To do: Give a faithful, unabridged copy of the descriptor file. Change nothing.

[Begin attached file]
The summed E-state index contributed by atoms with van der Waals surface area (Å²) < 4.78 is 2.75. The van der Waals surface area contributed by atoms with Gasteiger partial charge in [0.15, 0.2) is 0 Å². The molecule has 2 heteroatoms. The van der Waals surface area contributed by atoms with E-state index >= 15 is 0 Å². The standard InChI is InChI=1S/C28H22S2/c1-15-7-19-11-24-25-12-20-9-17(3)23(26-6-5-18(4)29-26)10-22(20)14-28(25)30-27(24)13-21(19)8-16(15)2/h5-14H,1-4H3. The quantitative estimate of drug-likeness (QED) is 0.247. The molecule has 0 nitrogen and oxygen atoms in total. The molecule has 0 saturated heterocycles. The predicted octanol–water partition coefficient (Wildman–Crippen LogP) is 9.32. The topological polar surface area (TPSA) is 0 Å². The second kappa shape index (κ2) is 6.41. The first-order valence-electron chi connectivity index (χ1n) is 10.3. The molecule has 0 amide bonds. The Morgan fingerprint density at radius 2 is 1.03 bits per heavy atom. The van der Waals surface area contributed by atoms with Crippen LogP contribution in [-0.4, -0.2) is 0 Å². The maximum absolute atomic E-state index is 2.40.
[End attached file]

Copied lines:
The summed E-state index contributed by atoms with van der Waals surface area (Å²) < 4.78 is 2.75. The van der Waals surface area contributed by atoms with Gasteiger partial charge in [0.15, 0.2) is 0 Å². The molecule has 2 heteroatoms. The van der Waals surface area contributed by atoms with E-state index >= 15 is 0 Å². The standard InChI is InChI=1S/C28H22S2/c1-15-7-19-11-24-25-12-20-9-17(3)23(26-6-5-18(4)29-26)10-22(20)14-28(25)30-27(24)13-21(19)8-16(15)2/h5-14H,1-4H3. The quantitative estimate of drug-likeness (QED) is 0.247. The molecule has 0 nitrogen and oxygen atoms in total. The molecule has 0 saturated heterocycles. The predicted octanol–water partition coefficient (Wildman–Crippen LogP) is 9.32. The topological polar surface area (TPSA) is 0 Å². The second kappa shape index (κ2) is 6.41. The first-order valence-electron chi connectivity index (χ1n) is 10.3. The molecule has 0 amide bonds. The Morgan fingerprint density at radius 2 is 1.03 bits per heavy atom. The van der Waals surface area contributed by atoms with Crippen LogP contribution in [-0.4, -0.2) is 0 Å². The maximum absolute atomic E-state index is 2.40.